Date: Wednesday, December 12, 2018
Intel often comes across as a gargantuan soulless company, and on many fronts it has earned that reputation. However, yesterday afternoon, the man that has been driving the ship over at Intel, Murthy Renduchintala (Group President Technology, Systems Architecture & Client Group Chief Engineering Officer) clearly expressed a sentence that made me realize that we are not the only ones that know Intel has a lot of ground to make up. Murthy said in relation to it 10nm process failures, "We have some humble pie to eat, and we are eating it." This alone should tell you that we are not dealing with the Intel of old.
Intel is taking its core models for how it operates internally, scattering those to the wind in Thanos fashion, and updating how it does business. After roadmaps that have focused on 10nm process have become a joke in the industry, Intel is adopting a workflow that will make the roadmap its one rule, which will certainly please its customers. "One of the things you will see more amplified, is schedule predictability." Along with this Murthy proclaims that Intel now has in place, "Aggressive risks with clear contingencies." This marks a huge shift in how Intel does business. The days of process node, architecture, and other IP being tied together as a end point are over. He explains that Intel's failure to meet it previous 10nm roadmaps, has been a teaching tool in how it needs to move forward.
What this all means is that process nodes will have overlaps and quite simply some nodes are not well matched with certain IP. As mentioned above, Intel plans to push forward aggressively (How often have you heard Intel use the word "aggressively?"), but will no longer leave itself without an out if all those aggressive plans do not actually work out into sellable product that its customers want. The entire "package" of Intel technology attached to a firm production date has become priority over simply producing a specific node using a specific architecture and happening whenever that is possible. This will assuredly make Intel much more agile in the future and give it a flexibility and market position that it has never had before.
While Jim did not have as much to say to the group as a whole during our day, he did tell us something in a breakout session that made an impact on me. I am paraphrasing here, but this is still very much on point. Keller would ask for something to be done, and the reply would be that the person he was asking would try to have it back to him in a month. Keller then said, "I was thinking more like tomorrow." This outlines that Keller is introducing a sense of urgency that is not par for the course at Intel. Intel has been a monolithic bureaucratic beast that has been slow to react, and I get the sense that is changing. That is not to say that any of its rivals are huge sharks that are about to take big chunks out of its earnings calls, but it looks like now Intel is finally tiring of batting away the wayward piranha, and will not be waiting for the entire school to arrive. Keller also very much touched on wanting Intel's engineers to "have fun" as well, seemingly wanting to foster an environment of creativity again. He did remark that he did not think it was too much fun to go to work every day just looking to squeeze out that 5% IPC gain per new product that we have seen out of Intel for so long now.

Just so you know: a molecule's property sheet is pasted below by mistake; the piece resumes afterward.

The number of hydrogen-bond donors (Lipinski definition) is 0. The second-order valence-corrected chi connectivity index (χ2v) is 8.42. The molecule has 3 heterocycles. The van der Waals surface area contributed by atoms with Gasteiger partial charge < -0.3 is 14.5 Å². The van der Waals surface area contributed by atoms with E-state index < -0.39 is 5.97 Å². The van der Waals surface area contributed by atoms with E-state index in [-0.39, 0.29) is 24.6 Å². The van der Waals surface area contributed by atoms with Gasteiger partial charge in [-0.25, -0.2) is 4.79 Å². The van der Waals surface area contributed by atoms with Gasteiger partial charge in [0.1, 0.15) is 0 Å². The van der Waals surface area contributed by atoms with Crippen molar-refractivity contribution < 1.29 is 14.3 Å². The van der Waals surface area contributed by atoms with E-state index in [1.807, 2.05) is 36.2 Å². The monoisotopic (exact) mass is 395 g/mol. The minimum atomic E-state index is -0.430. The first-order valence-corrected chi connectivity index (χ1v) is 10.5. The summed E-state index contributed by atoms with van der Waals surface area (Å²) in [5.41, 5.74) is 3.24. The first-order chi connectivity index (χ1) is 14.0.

Raja Koduri took his time and introduced us to Intel's new 6 Pillar philosophy. This represents a strategic shift from the days of old when it comes to Intel's design and engineering models.
1. Process - Access to leadership process technology remains essential to building leadership products. Advanced packaging solutions will enable Intel to continue exponential scaling in computing density by extending transistor density to the third dimension.
2. Architecture - The future is a diverse mix of scalar, vector, matrix and spatial architectures deployed in CPU, GPU, accelerator and FPGA sockets, enabled by a scalable software stack, integrated into systems by advanced packaging technology.
3. Memory - High-capacity, high-speed storage is crucial for next-generation computing workloads. Intel is uniquely positioned to combine in-package memory and Intel Optane technology to fill gaps in the memory hierarchy to provide bandwidth closer to the silicon die.
4. Interconnect - Communication scales from wireless connections for 5G infrastructure to silicon-level package and die interconnects. Only by offering a complete range of leading interconnect products enables the heterogeneous computing landscape at scale.
5. Security - With the emergence of new threats, Intel has all the components to build a "better together" security strategy. Intel is uniquely positioned to deliver security technologies that help improve the end-to-end and to make security advancements a key differentiator.